Colombia's Caribbean Insular Areas and Human Health (INAP)

GEF Agency: World Bank
GEF: US$6.17 million
Cofinancing: US$9.5 million

Colombia is highly vulnerable to the affects of climate change over a wide range of sectors and geographical regions. Melting Andean glaciers will limit water availability for fragile mountain ecosystems, agricultural and domestic purposes, and hydroelectricity. Sea-level rise will cause

inundation of coastal regions and salt water intrusion, which in turn will lead to the relocation of coastal communities and destruction of coastal ecosystems.

Project Overview:
This project aims to address all of the mentioned vulnerabilities through an integrated approach of capacity building and local pilot adaptation interventions focusing on high mountain ecosystems, insular areas, and  health concerns related to the expansion of areas for vectors linked to malaria and dengue. The project also links mitigation and adaptation, as Colombia is strongly reliant on hydropower, and timely adaptive measures in water management could prevent or limit the need for replacement power supply from fossil fuels.

The project includes the following activities:

  • Making climate, climate variability, and climate change information available for adoption of adaptation measures and policies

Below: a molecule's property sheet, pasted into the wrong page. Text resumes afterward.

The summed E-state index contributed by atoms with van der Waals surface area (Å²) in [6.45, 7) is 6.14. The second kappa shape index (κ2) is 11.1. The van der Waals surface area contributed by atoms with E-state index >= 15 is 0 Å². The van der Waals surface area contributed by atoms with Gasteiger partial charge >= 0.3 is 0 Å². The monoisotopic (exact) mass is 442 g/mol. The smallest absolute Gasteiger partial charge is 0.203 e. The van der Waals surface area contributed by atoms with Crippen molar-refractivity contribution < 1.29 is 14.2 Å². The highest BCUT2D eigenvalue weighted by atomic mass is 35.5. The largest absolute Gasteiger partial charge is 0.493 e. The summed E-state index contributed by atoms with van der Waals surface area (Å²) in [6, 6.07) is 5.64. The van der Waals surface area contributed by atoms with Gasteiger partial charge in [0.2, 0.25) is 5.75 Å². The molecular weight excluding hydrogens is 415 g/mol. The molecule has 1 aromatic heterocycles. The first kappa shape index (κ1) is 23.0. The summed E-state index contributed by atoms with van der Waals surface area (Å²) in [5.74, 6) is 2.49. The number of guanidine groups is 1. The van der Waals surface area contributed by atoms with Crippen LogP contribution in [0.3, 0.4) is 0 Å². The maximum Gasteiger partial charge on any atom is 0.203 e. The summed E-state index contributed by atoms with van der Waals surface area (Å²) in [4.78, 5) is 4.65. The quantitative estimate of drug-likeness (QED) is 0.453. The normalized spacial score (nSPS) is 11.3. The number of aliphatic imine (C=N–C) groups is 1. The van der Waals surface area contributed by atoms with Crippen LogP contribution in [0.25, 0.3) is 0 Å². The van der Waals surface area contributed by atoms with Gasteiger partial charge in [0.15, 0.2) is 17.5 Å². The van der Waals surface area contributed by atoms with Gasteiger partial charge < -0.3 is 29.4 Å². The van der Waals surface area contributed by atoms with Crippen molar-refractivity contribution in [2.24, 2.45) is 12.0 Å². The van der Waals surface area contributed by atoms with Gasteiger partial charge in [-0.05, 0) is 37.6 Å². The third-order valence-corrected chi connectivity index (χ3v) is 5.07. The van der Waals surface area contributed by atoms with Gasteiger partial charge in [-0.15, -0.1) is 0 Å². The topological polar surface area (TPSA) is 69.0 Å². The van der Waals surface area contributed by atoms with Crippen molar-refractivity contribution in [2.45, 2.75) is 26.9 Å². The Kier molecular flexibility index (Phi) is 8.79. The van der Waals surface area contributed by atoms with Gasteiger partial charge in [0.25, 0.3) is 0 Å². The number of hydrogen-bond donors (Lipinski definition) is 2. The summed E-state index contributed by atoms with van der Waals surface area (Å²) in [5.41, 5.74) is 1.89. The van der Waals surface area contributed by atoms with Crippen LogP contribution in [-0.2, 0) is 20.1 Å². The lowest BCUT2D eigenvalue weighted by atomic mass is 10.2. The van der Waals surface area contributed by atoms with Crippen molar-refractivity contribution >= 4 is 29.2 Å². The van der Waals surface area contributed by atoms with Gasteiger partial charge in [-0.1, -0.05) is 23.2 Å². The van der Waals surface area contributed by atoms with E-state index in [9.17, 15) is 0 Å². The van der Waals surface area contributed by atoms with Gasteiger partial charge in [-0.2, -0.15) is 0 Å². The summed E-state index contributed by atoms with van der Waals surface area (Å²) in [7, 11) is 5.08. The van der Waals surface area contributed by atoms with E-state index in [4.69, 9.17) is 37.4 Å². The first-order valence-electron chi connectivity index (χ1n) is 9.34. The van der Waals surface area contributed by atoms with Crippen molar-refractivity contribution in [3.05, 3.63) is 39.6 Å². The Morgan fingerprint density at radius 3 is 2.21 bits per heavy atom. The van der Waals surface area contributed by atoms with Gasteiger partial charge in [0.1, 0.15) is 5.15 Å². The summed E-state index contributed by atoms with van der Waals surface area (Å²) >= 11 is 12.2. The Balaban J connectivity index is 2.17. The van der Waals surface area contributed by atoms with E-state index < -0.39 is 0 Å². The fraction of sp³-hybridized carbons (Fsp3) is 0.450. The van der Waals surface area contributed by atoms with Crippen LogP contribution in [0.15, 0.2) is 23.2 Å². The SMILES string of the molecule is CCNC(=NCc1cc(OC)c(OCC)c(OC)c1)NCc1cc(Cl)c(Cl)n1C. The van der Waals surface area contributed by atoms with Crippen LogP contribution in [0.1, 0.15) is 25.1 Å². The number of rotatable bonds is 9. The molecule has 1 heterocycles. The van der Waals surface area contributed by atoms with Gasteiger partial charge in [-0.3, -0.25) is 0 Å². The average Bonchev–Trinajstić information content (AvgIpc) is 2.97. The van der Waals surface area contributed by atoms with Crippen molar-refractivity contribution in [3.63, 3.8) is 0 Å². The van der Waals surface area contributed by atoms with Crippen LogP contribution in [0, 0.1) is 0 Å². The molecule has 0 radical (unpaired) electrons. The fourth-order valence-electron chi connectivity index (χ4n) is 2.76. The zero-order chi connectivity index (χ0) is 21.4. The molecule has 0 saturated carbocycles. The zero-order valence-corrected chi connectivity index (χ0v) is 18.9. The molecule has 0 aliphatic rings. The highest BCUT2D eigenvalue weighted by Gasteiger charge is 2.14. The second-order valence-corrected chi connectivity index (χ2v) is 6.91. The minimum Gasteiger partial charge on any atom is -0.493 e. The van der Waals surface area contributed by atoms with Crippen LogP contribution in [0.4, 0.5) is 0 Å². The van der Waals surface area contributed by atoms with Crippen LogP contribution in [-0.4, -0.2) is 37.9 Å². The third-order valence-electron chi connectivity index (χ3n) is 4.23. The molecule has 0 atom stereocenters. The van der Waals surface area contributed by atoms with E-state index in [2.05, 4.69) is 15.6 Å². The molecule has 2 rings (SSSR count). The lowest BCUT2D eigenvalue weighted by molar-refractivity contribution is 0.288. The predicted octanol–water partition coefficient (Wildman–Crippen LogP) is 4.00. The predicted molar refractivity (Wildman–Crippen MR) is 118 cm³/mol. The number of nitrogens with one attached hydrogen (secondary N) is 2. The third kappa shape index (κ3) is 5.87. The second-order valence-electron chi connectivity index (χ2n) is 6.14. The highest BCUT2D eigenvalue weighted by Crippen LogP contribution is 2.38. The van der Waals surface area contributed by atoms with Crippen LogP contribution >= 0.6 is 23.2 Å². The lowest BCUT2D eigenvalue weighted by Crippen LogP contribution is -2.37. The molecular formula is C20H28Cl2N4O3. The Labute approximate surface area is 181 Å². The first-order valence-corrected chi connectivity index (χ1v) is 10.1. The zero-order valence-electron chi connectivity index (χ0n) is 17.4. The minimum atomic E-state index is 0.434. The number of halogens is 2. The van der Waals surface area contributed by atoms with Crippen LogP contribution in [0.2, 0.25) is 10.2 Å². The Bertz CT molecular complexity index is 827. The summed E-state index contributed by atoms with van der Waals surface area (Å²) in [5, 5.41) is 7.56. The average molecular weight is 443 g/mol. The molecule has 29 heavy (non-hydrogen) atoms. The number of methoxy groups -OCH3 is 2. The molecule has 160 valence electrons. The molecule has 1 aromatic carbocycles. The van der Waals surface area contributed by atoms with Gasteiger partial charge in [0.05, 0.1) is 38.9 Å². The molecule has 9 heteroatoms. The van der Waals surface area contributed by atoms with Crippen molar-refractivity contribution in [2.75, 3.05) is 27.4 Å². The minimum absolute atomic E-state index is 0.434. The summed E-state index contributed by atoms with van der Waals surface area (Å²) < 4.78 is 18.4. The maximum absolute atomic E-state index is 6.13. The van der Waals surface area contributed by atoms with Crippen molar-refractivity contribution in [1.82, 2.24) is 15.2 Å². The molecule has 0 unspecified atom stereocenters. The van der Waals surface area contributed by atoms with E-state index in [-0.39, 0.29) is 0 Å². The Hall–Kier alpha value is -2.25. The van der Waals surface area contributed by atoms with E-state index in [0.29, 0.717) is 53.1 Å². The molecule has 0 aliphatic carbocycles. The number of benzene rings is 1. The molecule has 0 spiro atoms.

• Design and implementation of an adaptation program that supports maintenance of environmental services, including hydropower potential, in the Las Hermosa’s Massif in the central range of the Andes
  • Adaptation measures in Caribbean Insular areas: monitoring of oceanographic variables and marine ecosystems and developing early-warning systems and appropriate adaptation measures; integrated water resources management; supporting the implementation of particular marine protected areas systems; and integrating coastal management to reduce the vulnerability of economic activities, infrastructure, population living close to the coast, and beaches
  • Responses to the increased exposure to tropical vector-borne diseases like malaria and dengue induced by climate change.